- February 19, 2014
- Posted by: Madrigal Admin
- Category: Word of the Week Blog
In medieval times temperament was believed to be a combination of the four humours (sanguine, choleric, phlegmatic, and melancholic) that make up your disposition. Although the science has changed we still use these words and the concepts they were built around to describe our moods.
Medieval science in Europe was grounded in ancient Greek science that was compatible with the beliefs of the Christian church. The science of temperament came from Hippocrates (born c. 460 BC), his son-in-law Polybus (c 400 BC) , and later Galen (c. 129-200 AD). It was based on their observation that blood separates into four parts: the clear red part, a yellow liquid that rises to the top, a dark liquid that settles to the bottom, and a whitish fluid.
Everything has a mix of these four elementals which they called humours. With people the relative proportion of each determines our disposition. The word temperament was taken from Latin temperamentum which means a proper mixture, or a mixing in due proportion, from the Latin root temperare to mix.
Sanguine the humour of the blood
The hot and moist element, is the humour of the blood. It is associated with the liver and with air. Where blood dominates a person is said to be sanguine from the Latin sanguis for blood. Being sanguine gives a person a cheerful, hopeful, confident disposition.
Choleric and the humour of yellow bile
The hot and dry element is the humour of yellow bile. It is associated with the spleen and with fire. Where yellow bile dominates a person is said to be choleric from the Greek khole for bile (khole is the basis for cholera a disease originally blamed on choler or bile and for the more modern word, cholesterol, based on chole for bile and steros for solid).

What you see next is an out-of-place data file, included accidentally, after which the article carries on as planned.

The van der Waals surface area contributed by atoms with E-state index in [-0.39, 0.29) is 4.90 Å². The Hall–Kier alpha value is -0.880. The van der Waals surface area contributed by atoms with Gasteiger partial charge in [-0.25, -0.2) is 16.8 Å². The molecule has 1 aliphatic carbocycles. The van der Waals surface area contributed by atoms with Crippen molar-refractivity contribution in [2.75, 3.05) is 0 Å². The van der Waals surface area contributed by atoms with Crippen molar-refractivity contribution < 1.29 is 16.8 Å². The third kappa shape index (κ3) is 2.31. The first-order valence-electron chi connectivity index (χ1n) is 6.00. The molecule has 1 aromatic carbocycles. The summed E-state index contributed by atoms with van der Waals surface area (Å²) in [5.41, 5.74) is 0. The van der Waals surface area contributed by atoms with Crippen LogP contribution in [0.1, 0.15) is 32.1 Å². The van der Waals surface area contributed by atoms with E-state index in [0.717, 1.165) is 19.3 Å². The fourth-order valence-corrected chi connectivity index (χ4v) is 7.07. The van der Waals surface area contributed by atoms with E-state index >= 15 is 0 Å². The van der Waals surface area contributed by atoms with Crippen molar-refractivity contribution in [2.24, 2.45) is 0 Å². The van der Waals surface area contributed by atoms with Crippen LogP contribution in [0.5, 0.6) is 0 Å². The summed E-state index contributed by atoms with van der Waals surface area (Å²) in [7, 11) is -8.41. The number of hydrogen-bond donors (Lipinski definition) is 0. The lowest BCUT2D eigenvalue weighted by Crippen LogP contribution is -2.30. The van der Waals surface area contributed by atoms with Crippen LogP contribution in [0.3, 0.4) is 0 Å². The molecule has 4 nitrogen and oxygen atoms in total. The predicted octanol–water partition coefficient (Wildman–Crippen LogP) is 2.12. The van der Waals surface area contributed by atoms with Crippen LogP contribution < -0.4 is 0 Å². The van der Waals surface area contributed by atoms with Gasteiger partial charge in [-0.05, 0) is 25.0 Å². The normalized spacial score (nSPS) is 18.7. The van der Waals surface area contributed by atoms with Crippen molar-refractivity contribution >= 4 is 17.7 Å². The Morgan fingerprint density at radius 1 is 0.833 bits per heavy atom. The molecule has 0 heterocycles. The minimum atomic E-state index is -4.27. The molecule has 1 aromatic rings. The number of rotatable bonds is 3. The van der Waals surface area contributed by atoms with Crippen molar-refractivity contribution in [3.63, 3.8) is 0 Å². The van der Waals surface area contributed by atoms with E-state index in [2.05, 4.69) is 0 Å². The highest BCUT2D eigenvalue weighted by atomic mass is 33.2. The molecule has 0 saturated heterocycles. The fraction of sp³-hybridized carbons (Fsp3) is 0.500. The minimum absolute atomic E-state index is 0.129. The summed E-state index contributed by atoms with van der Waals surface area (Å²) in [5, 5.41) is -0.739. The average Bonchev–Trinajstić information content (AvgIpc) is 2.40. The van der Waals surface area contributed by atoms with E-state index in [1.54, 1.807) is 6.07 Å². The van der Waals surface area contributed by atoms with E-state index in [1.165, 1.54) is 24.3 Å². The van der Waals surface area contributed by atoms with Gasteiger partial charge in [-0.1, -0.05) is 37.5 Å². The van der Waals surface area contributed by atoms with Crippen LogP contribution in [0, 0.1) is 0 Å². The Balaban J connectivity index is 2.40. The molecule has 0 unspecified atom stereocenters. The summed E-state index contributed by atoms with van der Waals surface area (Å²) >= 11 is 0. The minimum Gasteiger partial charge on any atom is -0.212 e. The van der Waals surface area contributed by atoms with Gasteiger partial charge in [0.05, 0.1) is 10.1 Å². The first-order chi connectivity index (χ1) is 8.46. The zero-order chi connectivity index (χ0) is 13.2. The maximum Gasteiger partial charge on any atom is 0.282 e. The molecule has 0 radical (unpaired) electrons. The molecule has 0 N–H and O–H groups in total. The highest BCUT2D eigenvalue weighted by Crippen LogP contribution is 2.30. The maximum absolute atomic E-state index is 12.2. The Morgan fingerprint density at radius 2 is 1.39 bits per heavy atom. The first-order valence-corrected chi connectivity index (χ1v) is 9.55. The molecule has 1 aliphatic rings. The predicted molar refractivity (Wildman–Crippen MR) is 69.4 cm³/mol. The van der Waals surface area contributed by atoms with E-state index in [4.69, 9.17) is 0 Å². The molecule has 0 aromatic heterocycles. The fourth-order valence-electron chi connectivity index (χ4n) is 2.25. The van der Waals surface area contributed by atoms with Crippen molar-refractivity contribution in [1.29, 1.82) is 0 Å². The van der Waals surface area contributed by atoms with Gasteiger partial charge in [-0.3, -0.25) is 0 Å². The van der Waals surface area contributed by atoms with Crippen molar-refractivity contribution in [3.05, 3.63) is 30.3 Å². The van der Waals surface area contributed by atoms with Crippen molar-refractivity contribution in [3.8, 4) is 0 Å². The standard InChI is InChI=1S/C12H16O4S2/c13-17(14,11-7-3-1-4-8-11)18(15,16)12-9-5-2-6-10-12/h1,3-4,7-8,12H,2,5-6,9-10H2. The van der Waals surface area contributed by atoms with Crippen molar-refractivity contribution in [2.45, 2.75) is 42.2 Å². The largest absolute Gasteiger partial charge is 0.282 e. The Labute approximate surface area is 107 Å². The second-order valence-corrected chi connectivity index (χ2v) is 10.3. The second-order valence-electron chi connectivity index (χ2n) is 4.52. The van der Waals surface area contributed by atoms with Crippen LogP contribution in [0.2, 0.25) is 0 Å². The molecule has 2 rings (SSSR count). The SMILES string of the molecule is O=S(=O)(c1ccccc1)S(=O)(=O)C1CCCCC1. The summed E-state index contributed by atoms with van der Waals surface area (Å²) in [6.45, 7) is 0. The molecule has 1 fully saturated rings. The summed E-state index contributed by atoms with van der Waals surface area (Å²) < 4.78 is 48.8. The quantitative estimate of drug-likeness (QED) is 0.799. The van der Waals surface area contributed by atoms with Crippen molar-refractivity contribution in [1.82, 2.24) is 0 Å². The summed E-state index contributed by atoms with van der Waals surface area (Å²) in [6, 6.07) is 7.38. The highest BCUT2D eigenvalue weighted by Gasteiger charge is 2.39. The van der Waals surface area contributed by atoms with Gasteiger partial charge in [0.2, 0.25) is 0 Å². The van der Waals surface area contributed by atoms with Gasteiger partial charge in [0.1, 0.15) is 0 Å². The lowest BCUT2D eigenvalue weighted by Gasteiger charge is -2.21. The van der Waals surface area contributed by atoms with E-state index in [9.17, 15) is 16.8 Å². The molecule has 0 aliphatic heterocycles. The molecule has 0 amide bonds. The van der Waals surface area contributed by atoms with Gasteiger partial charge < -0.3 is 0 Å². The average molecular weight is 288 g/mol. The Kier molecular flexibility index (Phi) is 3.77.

Being choleric gives a person an extremely irritable or easily angered nature. We still describe someone has hot tempered.
Melancholic and the humour of black bile
The cold and dry element is the humour of black bile. It is associated with the gall bladder and with earth. Where black bile dominates a person is said to be melancholic from the Greek melas for black and khole for bile. Being melancholic is having a gloomy state of mind or being depressed.
Phlegmatic and the humour of phlegm
The cold and moist element is the humour of phlegm. It is associated with the lungs and brain and with water. Where phlegm dominates a person is said to be phlegmatic from the Greek phlegmatikos meaning abounding in phlegm. A phlegmatic person is not easily excited to action or to displays of emotion. In the extreme this can be apathy and sluggishness. They are usually self-possessed, calm, and composed.